Monthly Archives: October 2016
Monthly Archives: October 2016
When you hear the phrase garden trends report you might think, “But my clients aren’t trend chasers.” Garden Media Group’s annual trend report isn’t about that. It’s about observing areas of growth in our industry, and giving you free access to consumer information that will drive business in 2017.
Here are a few highlights that are especially meaningful for garden designers, because they emphasize elements of home gardens that your clients are more likely to want in the near future. Maybe your clients are already asking for these things.
Knowing what potential clients are likely to want before you even meet them helps you shape your marketing efforts. Your eNewsletter, your website, your brochure, and your social media posts should showcase how you provide these desirable garden elements.
I don’t mean to detract from a designer’s holistic approach to designing a garden, and once you read the report, you’ll understand that the most popular garden elements are likely already baked into the way you design. So, I’m not encouraging you to change who you are as a designer in light of this report. Rather, the report helps you adjust your marketing efforts, so you can more effectively sign new clients.
And now for the highlights:
When Liz Klein designed my mother’s garden in Austin, Texas, about eight years ago, she sited a raised bed veggie garden in the back corner where it would get good light. Fresh food was a priority for my mom then, and now it’s high on everyone’s list. Why? The demand for organic, local food exceeds the supply. People are ever more conscious of what they put in their bodies, and when you grow your own food, you control what goes into its making. As the report underscores, Americans now demand to know what is in and on their food – and where it comes from. Consumers today are demanding products that are clean and “free” from pesticides, antibiotics, preservatives, and cages. This clean food movement and lack of locally grown, organic food is causing a profound shift in the food world that is dramatically affecting gardening.
Do your marketing materials include pictures of the veggie gardens you’ve designed? Do you showcase your edible gardening expertise?
Over a decade ago, when Michelle Derviss was dealing with some serious health challenges, she created a garden for herself where she could relax and recover. She already knew when the rest of us are catching on to: that mental health, wellness and quality of life are directly affected by gardens, and trees in particular.
Read the 2017 Garden Trends Report for details on which garden elements contribute most directly to wellness, and examine your marketing materials in the light of the knowledge you gain from the report.
As a garden designer, you should be cornering the market on natural pest control. You understand the ecology of the garden, but do your marketing materials reflect this expertise?
As the report states, Using nature to help keep your yard insect free is economical, educational and fun and doesn’t harm the environment. You are in a unique position to correctly guide clients by explaining how you factor natural mosquito control into your designs. Plants that attract birds and bats; plants that naturally emit bug-repelling chemicals; attractive bird and bat houses: these all make great topics for your blog.
There’s no reason you shouldn’t include an entire page on your website about natural pest control. People will be searching google with terms that can lead them to your page, so you need to invite them by using the right keywords.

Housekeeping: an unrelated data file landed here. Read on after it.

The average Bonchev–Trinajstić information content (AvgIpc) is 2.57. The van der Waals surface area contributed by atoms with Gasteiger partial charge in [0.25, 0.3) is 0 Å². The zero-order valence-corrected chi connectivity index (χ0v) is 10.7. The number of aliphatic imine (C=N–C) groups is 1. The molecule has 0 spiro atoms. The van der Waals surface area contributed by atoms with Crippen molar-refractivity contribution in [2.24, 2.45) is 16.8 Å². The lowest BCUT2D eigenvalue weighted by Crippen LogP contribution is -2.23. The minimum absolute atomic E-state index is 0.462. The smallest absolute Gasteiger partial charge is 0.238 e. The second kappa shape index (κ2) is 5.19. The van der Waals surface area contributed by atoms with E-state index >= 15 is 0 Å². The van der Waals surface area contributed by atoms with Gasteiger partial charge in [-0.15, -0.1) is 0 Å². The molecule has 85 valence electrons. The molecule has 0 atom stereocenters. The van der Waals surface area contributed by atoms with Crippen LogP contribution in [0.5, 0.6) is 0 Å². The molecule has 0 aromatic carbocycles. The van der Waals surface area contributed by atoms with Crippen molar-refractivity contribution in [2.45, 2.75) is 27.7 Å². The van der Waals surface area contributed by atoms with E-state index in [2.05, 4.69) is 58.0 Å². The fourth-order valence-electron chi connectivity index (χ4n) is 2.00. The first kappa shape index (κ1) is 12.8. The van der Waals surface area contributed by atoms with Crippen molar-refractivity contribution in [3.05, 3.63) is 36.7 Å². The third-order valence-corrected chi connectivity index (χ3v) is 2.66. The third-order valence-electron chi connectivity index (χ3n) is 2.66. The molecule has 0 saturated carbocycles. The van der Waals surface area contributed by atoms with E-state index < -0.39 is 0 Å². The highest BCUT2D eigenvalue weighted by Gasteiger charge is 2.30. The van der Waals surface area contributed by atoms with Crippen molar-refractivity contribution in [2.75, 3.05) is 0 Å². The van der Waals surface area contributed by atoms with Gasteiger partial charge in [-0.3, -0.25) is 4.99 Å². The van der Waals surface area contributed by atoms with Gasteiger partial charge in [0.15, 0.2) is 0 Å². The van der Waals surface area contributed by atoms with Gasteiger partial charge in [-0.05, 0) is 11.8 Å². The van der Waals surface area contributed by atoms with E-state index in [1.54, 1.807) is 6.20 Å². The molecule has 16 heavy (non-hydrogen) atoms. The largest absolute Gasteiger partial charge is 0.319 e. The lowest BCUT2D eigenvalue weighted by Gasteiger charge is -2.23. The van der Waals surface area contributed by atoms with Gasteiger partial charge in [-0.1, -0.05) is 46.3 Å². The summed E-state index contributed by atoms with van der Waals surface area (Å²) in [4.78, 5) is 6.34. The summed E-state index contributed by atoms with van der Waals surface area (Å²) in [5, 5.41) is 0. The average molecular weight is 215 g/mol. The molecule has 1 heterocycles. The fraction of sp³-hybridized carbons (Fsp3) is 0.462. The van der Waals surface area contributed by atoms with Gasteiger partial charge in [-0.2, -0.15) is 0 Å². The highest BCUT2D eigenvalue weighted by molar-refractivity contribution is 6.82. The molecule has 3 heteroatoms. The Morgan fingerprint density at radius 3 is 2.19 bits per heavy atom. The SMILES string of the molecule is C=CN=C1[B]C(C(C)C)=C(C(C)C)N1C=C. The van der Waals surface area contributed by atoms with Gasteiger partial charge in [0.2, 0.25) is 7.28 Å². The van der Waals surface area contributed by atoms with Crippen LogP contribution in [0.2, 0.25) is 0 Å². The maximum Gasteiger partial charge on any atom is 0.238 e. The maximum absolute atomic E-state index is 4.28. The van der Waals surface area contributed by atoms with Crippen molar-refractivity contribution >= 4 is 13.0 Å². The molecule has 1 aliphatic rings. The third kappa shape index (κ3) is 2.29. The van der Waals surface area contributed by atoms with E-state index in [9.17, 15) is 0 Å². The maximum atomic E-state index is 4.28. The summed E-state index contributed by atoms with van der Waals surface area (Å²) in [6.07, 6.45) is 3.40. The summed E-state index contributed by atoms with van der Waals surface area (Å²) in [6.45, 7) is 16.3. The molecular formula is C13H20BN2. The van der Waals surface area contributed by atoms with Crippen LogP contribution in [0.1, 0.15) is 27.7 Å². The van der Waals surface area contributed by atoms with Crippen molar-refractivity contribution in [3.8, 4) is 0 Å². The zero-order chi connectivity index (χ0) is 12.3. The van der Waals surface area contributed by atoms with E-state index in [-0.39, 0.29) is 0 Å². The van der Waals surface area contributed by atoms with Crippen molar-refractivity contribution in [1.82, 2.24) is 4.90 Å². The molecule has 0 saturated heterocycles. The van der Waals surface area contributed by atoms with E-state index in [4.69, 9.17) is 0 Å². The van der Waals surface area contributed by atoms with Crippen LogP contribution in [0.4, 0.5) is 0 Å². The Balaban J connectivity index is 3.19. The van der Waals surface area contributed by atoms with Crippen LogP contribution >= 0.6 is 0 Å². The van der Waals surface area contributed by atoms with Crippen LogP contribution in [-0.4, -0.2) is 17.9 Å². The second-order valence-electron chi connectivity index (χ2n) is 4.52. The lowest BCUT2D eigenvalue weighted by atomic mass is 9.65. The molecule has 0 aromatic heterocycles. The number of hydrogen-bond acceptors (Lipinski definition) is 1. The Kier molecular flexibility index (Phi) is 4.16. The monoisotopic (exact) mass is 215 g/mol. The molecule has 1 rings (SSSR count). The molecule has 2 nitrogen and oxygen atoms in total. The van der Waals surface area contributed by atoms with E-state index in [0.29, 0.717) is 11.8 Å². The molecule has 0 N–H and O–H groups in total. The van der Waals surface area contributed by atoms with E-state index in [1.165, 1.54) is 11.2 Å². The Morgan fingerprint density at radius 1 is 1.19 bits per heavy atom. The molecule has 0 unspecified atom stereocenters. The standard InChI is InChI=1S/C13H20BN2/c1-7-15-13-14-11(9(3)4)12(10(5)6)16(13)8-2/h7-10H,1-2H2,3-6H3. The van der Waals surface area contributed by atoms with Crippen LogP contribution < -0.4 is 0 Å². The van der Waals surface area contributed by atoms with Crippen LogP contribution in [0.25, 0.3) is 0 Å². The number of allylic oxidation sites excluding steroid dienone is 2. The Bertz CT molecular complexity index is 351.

If you don’t have experience with positioning your garden and landscape design business to appeal to the most current consumer desires, or if you aren’t well-versed in digital marketing best practices that help you capture search traffic, we’re here for you. That’s our wheelhouse: using proven digital marketing strategies to help people like you — people with garden businesses — grow.
We would love to chat with you, so contact us anytime for a free consultation by emailing firstname.lastname@example.org or calling 407-461-4368.
Most days, I’m immersed in marketing projects for our clients. Many of them are in the landscape design field, and I thoroughly enjoy creating strategies for them so they can expand their reach and grow their businesses. Once in a while, I get an editorial writing project, like the assignment from Orlando Magazine on water features. I reached out to friends in the industry for their best tips–after all, who is better positioned to discuss water features than landscape designers?
I called Phil Maddux, president of Fernando Wong Outdoor Living Design in Miami, Florida. He has created some of Florida’s most beautiful residential landscapes (plus many outside of Florida, and not only residential designs), and he shared some of his firm’s most recent fountain and pool projects. Having visited dozens of his projects with him over the years, I knew he’d point me in the right direction.
Then I called Stephen Block, the owner of Inner Gardens in Los Angeles. Stephen in one of the foremost experts on garden antiques, and has taken me to dozens of gardens that he’s designed, too. Each one is exquisite, and because he’s so particular, I was sure his ideas and advice would be spot on.
I admit I’m a Carolyn Mullet groupie, and follow every one of her Facebook posts. She shared photos of a gorgeous pond garden in Sarasota, and after some online snooping, I was able to track down Ana Bowers, its creator.
My story was quickly taking shape, and after lots of emails and phone calls, it gelled. Now it’s been published in the October issue of Orlando Magazine, and I’m so excited about it! The photos are gorgeous, but more than that, the words of wisdom from my landscape designer friends could not be more apt. I hope you’ll take a few minutes to read it. Click HERE.